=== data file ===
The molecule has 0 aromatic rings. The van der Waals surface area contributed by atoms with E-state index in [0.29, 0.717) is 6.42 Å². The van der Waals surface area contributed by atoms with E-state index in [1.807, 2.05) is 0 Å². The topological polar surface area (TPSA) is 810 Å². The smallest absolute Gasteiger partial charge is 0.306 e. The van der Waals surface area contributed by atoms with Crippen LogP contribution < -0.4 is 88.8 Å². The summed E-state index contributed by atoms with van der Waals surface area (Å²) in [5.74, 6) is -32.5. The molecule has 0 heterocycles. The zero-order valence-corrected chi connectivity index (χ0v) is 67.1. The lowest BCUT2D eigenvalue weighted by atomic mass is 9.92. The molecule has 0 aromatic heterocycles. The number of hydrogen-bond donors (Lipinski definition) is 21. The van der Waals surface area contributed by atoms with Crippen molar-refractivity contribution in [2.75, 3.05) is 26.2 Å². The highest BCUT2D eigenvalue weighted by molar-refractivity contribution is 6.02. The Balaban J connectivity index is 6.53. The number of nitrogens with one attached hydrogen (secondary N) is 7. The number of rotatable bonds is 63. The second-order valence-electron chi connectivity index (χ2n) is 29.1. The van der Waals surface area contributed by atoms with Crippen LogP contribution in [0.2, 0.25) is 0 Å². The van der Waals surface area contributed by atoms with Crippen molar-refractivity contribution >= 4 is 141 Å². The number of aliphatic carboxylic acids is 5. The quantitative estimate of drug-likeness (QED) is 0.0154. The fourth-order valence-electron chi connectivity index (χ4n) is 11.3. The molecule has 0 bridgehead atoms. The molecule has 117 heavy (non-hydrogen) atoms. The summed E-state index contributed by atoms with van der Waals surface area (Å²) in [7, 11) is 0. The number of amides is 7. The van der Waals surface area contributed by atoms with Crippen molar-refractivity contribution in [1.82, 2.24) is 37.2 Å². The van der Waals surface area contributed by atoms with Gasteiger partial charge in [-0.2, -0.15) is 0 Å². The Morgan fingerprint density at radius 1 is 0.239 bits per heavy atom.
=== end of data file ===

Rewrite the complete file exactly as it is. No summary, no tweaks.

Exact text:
The molecule has 0 aromatic rings. The van der Waals surface area contributed by atoms with E-state index in [0.29, 0.717) is 6.42 Å². The van der Waals surface area contributed by atoms with E-state index in [1.807, 2.05) is 0 Å². The topological polar surface area (TPSA) is 810 Å². The smallest absolute Gasteiger partial charge is 0.306 e. The van der Waals surface area contributed by atoms with Crippen LogP contribution < -0.4 is 88.8 Å². The summed E-state index contributed by atoms with van der Waals surface area (Å²) in [5.74, 6) is -32.5. The molecule has 0 heterocycles. The zero-order valence-corrected chi connectivity index (χ0v) is 67.1. The lowest BCUT2D eigenvalue weighted by atomic mass is 9.92. The molecule has 0 aromatic heterocycles. The number of hydrogen-bond donors (Lipinski definition) is 21. The van der Waals surface area contributed by atoms with Crippen molar-refractivity contribution in [2.75, 3.05) is 26.2 Å². The highest BCUT2D eigenvalue weighted by molar-refractivity contribution is 6.02. The Balaban J connectivity index is 6.53. The number of nitrogens with one attached hydrogen (secondary N) is 7. The number of rotatable bonds is 63. The second-order valence-electron chi connectivity index (χ2n) is 29.1. The van der Waals surface area contributed by atoms with Crippen LogP contribution in [0.2, 0.25) is 0 Å². The van der Waals surface area contributed by atoms with Crippen molar-refractivity contribution >= 4 is 141 Å². The number of aliphatic carboxylic acids is 5. The quantitative estimate of drug-likeness (QED) is 0.0154. The fourth-order valence-electron chi connectivity index (χ4n) is 11.3. The molecule has 0 bridgehead atoms. The molecule has 117 heavy (non-hydrogen) atoms. The summed E-state index contributed by atoms with van der Waals surface area (Å²) in [7, 11) is 0. The number of amides is 7. The van der Waals surface area contributed by atoms with Crippen molar-refractivity contribution in [1.82, 2.24) is 37.2 Å². The van der Waals surface area contributed by atoms with Gasteiger partial charge in [-0.2, -0.15) is 0 Å². The Morgan fingerprint density at radius 1 is 0.239 bits per heavy atom.